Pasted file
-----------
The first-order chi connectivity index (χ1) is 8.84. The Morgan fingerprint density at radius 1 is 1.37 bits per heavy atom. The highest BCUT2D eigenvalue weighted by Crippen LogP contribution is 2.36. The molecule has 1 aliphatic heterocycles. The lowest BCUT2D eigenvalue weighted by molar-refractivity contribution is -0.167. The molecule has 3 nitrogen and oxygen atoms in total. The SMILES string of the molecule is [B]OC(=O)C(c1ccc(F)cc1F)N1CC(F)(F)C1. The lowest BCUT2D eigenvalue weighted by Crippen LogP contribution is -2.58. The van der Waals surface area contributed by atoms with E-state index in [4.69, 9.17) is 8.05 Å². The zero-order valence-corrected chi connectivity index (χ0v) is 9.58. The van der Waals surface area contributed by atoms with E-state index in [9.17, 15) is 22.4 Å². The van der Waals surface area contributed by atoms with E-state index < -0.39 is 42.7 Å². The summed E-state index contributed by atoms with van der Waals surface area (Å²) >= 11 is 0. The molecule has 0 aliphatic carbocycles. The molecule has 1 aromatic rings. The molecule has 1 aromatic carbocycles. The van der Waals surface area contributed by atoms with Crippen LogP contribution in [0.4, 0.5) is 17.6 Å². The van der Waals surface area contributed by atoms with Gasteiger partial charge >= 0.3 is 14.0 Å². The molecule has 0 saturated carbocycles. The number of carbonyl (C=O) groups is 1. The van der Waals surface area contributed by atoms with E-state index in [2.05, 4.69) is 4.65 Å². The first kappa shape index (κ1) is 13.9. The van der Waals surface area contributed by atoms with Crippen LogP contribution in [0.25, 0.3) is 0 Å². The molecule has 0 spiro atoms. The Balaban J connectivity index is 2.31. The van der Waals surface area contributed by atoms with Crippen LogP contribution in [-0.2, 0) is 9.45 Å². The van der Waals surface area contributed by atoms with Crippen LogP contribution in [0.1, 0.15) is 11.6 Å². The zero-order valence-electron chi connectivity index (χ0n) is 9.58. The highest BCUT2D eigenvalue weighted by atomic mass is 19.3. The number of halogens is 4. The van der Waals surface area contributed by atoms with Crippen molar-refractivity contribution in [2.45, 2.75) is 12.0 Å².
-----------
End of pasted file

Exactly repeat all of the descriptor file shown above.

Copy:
The first-order chi connectivity index (χ1) is 8.84. The Morgan fingerprint density at radius 1 is 1.37 bits per heavy atom. The highest BCUT2D eigenvalue weighted by Crippen LogP contribution is 2.36. The molecule has 1 aliphatic heterocycles. The lowest BCUT2D eigenvalue weighted by molar-refractivity contribution is -0.167. The molecule has 3 nitrogen and oxygen atoms in total. The SMILES string of the molecule is [B]OC(=O)C(c1ccc(F)cc1F)N1CC(F)(F)C1. The lowest BCUT2D eigenvalue weighted by Crippen LogP contribution is -2.58. The van der Waals surface area contributed by atoms with E-state index in [4.69, 9.17) is 8.05 Å². The zero-order valence-corrected chi connectivity index (χ0v) is 9.58. The van der Waals surface area contributed by atoms with E-state index in [9.17, 15) is 22.4 Å². The van der Waals surface area contributed by atoms with E-state index < -0.39 is 42.7 Å². The summed E-state index contributed by atoms with van der Waals surface area (Å²) >= 11 is 0. The molecule has 0 aliphatic carbocycles. The molecule has 1 aromatic rings. The molecule has 1 aromatic carbocycles. The van der Waals surface area contributed by atoms with Crippen LogP contribution in [0.4, 0.5) is 17.6 Å². The van der Waals surface area contributed by atoms with Gasteiger partial charge >= 0.3 is 14.0 Å². The molecule has 0 saturated carbocycles. The number of carbonyl (C=O) groups is 1. The van der Waals surface area contributed by atoms with E-state index in [2.05, 4.69) is 4.65 Å². The first kappa shape index (κ1) is 13.9. The van der Waals surface area contributed by atoms with Crippen LogP contribution in [0.25, 0.3) is 0 Å². The molecule has 0 spiro atoms. The Balaban J connectivity index is 2.31. The van der Waals surface area contributed by atoms with Crippen LogP contribution in [-0.2, 0) is 9.45 Å². The van der Waals surface area contributed by atoms with Crippen LogP contribution in [0.1, 0.15) is 11.6 Å². The zero-order valence-electron chi connectivity index (χ0n) is 9.58. The highest BCUT2D eigenvalue weighted by atomic mass is 19.3. The number of halogens is 4. The van der Waals surface area contributed by atoms with Crippen molar-refractivity contribution in [2.45, 2.75) is 12.0 Å².